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Birding Las Vegas, Part 1: My Most-Wanted Species

Pygmy Nuthatch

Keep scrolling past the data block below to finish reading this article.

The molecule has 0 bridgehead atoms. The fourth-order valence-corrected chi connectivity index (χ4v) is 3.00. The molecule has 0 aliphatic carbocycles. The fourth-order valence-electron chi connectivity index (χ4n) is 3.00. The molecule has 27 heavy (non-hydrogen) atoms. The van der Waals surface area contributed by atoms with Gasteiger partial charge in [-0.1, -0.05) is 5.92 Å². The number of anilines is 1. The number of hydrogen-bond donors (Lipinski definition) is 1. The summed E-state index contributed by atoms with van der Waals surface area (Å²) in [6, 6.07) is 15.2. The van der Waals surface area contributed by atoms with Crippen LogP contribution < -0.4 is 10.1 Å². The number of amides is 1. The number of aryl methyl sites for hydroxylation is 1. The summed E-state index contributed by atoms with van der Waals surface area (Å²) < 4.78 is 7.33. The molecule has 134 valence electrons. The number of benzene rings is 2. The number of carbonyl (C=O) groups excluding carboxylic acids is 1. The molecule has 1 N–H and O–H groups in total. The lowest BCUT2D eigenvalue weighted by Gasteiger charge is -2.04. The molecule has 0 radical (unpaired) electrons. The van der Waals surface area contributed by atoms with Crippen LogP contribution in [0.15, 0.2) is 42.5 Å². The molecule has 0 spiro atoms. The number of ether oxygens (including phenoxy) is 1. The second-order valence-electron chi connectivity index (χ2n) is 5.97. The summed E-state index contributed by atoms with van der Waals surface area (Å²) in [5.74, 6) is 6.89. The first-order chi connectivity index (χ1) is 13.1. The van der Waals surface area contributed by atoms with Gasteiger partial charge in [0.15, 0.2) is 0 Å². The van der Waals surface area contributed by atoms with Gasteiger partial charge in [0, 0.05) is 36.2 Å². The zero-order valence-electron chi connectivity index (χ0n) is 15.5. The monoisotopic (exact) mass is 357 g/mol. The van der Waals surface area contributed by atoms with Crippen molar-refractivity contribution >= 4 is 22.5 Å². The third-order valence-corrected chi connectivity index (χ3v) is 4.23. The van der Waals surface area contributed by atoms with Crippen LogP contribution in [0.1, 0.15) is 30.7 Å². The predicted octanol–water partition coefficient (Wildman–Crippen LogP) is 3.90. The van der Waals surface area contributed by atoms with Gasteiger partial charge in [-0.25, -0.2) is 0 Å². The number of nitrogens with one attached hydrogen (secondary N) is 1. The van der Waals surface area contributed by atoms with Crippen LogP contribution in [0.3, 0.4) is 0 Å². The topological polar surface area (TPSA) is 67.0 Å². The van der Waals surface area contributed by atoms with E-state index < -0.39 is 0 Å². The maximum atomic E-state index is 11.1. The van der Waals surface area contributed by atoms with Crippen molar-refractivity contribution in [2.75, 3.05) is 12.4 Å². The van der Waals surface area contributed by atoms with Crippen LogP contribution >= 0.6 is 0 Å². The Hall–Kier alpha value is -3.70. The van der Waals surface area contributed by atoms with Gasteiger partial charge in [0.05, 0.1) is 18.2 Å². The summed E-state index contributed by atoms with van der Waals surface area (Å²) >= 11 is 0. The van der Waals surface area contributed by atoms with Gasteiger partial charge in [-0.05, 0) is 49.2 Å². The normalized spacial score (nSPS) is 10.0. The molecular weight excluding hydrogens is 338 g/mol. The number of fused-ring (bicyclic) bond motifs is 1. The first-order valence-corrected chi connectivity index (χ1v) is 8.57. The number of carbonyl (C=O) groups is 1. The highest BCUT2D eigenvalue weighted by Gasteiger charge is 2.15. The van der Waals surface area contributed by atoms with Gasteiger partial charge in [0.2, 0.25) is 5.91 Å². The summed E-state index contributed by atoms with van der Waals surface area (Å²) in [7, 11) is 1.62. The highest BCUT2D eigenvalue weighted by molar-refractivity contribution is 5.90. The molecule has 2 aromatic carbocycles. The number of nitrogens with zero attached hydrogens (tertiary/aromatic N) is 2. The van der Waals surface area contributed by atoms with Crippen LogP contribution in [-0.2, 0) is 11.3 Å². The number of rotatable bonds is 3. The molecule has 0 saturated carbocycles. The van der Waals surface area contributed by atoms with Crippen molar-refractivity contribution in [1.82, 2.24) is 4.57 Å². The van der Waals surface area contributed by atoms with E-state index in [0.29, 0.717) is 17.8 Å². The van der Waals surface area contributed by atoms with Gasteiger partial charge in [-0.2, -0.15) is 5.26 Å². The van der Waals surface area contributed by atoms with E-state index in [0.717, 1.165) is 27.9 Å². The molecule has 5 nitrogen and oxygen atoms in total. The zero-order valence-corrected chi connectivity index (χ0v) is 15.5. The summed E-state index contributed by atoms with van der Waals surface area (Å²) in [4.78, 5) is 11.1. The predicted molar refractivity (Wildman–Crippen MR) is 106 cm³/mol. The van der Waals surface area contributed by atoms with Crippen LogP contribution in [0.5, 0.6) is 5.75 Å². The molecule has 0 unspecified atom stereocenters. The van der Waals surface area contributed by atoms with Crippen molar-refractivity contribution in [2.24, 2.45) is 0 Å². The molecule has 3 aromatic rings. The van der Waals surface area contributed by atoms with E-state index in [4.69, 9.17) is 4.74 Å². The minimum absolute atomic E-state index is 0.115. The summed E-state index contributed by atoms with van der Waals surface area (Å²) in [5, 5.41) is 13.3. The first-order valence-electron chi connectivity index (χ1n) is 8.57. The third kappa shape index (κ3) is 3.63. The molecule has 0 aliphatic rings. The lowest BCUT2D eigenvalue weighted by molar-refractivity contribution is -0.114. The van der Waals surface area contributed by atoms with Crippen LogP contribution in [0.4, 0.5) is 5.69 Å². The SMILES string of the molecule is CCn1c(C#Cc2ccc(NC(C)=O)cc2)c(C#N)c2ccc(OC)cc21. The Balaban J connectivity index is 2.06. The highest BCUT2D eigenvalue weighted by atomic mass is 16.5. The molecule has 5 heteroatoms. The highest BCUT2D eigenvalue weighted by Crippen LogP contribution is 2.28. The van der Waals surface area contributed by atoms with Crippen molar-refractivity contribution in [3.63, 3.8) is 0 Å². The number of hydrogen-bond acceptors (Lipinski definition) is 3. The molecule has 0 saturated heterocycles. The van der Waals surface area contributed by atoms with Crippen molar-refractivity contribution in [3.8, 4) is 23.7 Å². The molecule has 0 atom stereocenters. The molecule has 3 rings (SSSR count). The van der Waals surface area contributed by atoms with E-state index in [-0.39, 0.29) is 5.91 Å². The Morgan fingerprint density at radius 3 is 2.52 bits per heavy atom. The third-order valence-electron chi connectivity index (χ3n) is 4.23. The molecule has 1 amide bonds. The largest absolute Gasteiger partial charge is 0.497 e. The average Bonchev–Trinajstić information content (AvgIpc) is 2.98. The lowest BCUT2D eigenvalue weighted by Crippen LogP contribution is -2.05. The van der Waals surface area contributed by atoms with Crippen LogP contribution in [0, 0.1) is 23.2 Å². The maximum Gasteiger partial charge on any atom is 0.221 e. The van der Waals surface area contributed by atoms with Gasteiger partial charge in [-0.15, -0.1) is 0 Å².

Doran and I flew to Las Vegas on Saturday, February 1st for a week in the desert. This was our second time there, but our flights did not go smoothly. Our 7:00 am flight was supposed to land in Toronto at 8:15, then our second flight was supposed to leave Toronto at 9:30. However our plane in Ottawa had been sitting at the gate all night, and we needed to some time to de-ice it. This took about 20 minutes. Then, when we arrived in Toronto we needed to wait a another 20 minutes on the tarmac as another plane had taken our gate because of a medical emergency. We worried about not having time to clear customs before our second flight boarded, but as it turns out this plane was late, too, due to a “mechanical issue.” Then that plane, too, needed de-icing, so it wasn’t until after 12:00 that we got airborne. The strangest part was, after we showed our passports and boarding passes to the flight attendants at the gate, we were quizzed by US security people before entering the jet bridge – where were we going? Did we know the limits on how much cash we could bring into the country? How much were we bringing? When did we book our flights? We hadn’t encountered anything like this before; even my boss who had recently traveled to the U.S. thought it was weird. In any event, this is the third Air Canada trip in a row where we’ve had annoying delays, so I don’t think I will book with them again anytime soon.